With the pandemic and the war in Ukraine, global supply chains have moved in the limelight as an essential economic factor. Against this backdrop, security considerations in procurement are increasingly at the forefront for many companies, as producitonmoves from "just-in-time" to "just-in-case“. At the same time, a majority of well-managed companies have proven time and again in recent years that they have diversified supply chains (with news on functioning – quite different from problematic – supply chains hardly ever reaching the public). Supply chain strategies include "dual sourcing", "near- and onshoring" and "friendshoring". There is an opportunity for reshaped supply chains to become more efficient (especially in terms of transport and the use of resources). Global competition will ensure, however, that costs remain at least as important as safety considerations. The focus is thus on optimised procurement rather than risk considerations alone.
Europe's banks are most affected by Russia's isolation from the global financial system, but the risks are manageable. Almost 30 percent of Ukrainians have fled the war so far. For Europe, this means the largest flow of refugees since the Second World War. How many of these people will eventually work in Western Europe (and thus at least temporarily increase the economy's potential growth somewhat) remains to be seen. As a result of the war, defence spending will increase, especially in Western Europe (15 NATO countries have already decided to increase military spending, and a number of European members will exceed NATO's 2% spending target in the future). (July 2022)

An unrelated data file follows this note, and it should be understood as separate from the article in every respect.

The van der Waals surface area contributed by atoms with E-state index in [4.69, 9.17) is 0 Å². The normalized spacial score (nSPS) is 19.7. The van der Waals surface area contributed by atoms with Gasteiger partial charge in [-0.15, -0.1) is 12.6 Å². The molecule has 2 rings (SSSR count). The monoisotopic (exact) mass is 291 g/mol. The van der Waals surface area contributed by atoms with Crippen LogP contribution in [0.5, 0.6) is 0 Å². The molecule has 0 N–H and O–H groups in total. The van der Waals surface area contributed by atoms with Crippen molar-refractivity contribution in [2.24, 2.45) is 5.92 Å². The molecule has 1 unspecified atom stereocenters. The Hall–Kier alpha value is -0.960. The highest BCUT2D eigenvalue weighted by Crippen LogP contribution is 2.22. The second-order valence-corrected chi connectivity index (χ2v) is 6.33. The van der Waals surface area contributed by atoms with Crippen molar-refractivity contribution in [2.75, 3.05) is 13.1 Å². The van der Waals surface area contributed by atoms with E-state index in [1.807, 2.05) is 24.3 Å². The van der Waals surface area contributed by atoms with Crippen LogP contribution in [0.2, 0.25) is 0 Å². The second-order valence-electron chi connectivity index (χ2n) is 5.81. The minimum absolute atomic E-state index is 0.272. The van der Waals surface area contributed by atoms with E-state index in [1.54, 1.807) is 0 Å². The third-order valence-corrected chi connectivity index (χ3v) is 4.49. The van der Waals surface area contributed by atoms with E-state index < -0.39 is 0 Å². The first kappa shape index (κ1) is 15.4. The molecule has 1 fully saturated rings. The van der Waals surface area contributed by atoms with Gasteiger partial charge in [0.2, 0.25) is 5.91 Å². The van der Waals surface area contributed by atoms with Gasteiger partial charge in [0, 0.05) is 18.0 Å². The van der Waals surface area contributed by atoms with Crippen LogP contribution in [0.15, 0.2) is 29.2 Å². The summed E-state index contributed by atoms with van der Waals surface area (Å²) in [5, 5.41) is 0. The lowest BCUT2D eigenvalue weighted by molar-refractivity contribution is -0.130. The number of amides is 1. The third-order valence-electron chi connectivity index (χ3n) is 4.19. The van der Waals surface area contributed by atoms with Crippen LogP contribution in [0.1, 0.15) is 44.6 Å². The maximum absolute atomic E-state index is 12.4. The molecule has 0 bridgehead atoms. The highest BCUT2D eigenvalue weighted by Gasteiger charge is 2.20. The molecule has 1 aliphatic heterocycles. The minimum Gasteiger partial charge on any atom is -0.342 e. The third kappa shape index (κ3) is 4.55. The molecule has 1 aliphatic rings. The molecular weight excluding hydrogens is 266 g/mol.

Inflation data show no relief
Behind the surge in inflation in recent months are, in particular, a strong upward trend in goods prices and higher energy prices. In the euro area, the figures in April and May were above economists' estimates (monthly core inflation was higher than in previous months, reaching almost 6% annualised). Headline inflation in the euro area is higher than in the US, as measured by the Federal Reserve's preferred Personal Consumption Expenditure Deflator (PCE). In the US, inflation (measured year-on-year) may have peaked in March.